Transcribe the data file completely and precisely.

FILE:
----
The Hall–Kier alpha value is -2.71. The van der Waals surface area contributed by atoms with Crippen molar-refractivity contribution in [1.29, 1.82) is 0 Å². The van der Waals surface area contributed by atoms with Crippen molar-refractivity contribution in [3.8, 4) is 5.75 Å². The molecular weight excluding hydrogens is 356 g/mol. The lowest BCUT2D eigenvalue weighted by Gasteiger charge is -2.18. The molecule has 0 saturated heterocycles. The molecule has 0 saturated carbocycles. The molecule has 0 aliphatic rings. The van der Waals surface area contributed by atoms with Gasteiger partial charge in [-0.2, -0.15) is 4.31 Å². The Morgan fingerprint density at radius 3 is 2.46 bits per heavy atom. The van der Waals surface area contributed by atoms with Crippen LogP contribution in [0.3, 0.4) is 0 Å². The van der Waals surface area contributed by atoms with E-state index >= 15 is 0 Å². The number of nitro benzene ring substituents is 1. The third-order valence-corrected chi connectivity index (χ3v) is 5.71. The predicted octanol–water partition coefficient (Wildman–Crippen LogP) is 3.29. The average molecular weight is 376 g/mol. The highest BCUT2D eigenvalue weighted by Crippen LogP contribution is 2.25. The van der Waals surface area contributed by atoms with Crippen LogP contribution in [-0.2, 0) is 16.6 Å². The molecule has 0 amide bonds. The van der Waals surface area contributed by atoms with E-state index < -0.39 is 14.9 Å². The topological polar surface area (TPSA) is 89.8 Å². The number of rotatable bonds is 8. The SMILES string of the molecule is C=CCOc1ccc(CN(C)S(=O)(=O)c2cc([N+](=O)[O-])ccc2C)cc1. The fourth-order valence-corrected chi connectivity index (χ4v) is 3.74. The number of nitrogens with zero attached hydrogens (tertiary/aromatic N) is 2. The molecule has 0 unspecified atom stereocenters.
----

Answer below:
The Hall–Kier alpha value is -2.71. The van der Waals surface area contributed by atoms with Crippen molar-refractivity contribution in [1.29, 1.82) is 0 Å². The van der Waals surface area contributed by atoms with Crippen molar-refractivity contribution in [3.8, 4) is 5.75 Å². The molecular weight excluding hydrogens is 356 g/mol. The lowest BCUT2D eigenvalue weighted by Gasteiger charge is -2.18. The molecule has 0 saturated heterocycles. The molecule has 0 saturated carbocycles. The molecule has 0 aliphatic rings. The van der Waals surface area contributed by atoms with Gasteiger partial charge in [-0.2, -0.15) is 4.31 Å². The Morgan fingerprint density at radius 3 is 2.46 bits per heavy atom. The van der Waals surface area contributed by atoms with Crippen LogP contribution in [0.3, 0.4) is 0 Å². The van der Waals surface area contributed by atoms with E-state index >= 15 is 0 Å². The number of nitro benzene ring substituents is 1. The third-order valence-corrected chi connectivity index (χ3v) is 5.71. The predicted octanol–water partition coefficient (Wildman–Crippen LogP) is 3.29. The average molecular weight is 376 g/mol. The highest BCUT2D eigenvalue weighted by Crippen LogP contribution is 2.25. The van der Waals surface area contributed by atoms with Crippen LogP contribution in [-0.2, 0) is 16.6 Å². The molecule has 0 amide bonds. The van der Waals surface area contributed by atoms with E-state index < -0.39 is 14.9 Å². The topological polar surface area (TPSA) is 89.8 Å². The number of rotatable bonds is 8. The SMILES string of the molecule is C=CCOc1ccc(CN(C)S(=O)(=O)c2cc([N+](=O)[O-])ccc2C)cc1. The fourth-order valence-corrected chi connectivity index (χ4v) is 3.74. The number of nitrogens with zero attached hydrogens (tertiary/aromatic N) is 2. The molecule has 0 unspecified atom stereocenters.